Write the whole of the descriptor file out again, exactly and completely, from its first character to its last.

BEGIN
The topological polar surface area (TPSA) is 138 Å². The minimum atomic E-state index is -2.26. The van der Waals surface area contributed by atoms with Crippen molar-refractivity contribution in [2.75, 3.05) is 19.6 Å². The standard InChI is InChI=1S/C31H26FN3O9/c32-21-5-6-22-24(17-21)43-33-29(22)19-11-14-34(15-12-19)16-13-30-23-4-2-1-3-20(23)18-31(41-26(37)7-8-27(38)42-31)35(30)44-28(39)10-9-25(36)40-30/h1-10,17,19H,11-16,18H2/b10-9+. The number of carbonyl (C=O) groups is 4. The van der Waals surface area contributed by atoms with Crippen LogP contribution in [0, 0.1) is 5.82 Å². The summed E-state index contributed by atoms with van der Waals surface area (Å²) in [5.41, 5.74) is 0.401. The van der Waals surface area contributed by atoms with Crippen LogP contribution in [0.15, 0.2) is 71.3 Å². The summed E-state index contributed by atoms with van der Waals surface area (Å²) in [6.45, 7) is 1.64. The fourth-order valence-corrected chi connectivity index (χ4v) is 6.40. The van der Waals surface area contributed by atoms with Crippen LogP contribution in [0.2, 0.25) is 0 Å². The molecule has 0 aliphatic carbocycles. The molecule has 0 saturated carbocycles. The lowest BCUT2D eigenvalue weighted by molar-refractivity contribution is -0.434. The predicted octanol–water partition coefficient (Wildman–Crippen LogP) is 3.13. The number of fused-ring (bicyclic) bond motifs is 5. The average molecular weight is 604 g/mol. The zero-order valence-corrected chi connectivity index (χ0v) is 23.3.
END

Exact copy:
The topological polar surface area (TPSA) is 138 Å². The minimum atomic E-state index is -2.26. The van der Waals surface area contributed by atoms with Crippen molar-refractivity contribution in [2.75, 3.05) is 19.6 Å². The standard InChI is InChI=1S/C31H26FN3O9/c32-21-5-6-22-24(17-21)43-33-29(22)19-11-14-34(15-12-19)16-13-30-23-4-2-1-3-20(23)18-31(41-26(37)7-8-27(38)42-31)35(30)44-28(39)10-9-25(36)40-30/h1-10,17,19H,11-16,18H2/b10-9+. The number of carbonyl (C=O) groups is 4. The van der Waals surface area contributed by atoms with Crippen LogP contribution in [0, 0.1) is 5.82 Å². The summed E-state index contributed by atoms with van der Waals surface area (Å²) in [5.41, 5.74) is 0.401. The van der Waals surface area contributed by atoms with Crippen LogP contribution in [0.15, 0.2) is 71.3 Å². The summed E-state index contributed by atoms with van der Waals surface area (Å²) in [6.45, 7) is 1.64. The fourth-order valence-corrected chi connectivity index (χ4v) is 6.40. The van der Waals surface area contributed by atoms with Crippen LogP contribution in [0.2, 0.25) is 0 Å². The molecule has 0 aliphatic carbocycles. The molecule has 0 saturated carbocycles. The lowest BCUT2D eigenvalue weighted by molar-refractivity contribution is -0.434. The predicted octanol–water partition coefficient (Wildman–Crippen LogP) is 3.13. The number of fused-ring (bicyclic) bond motifs is 5. The average molecular weight is 604 g/mol. The zero-order valence-corrected chi connectivity index (χ0v) is 23.3.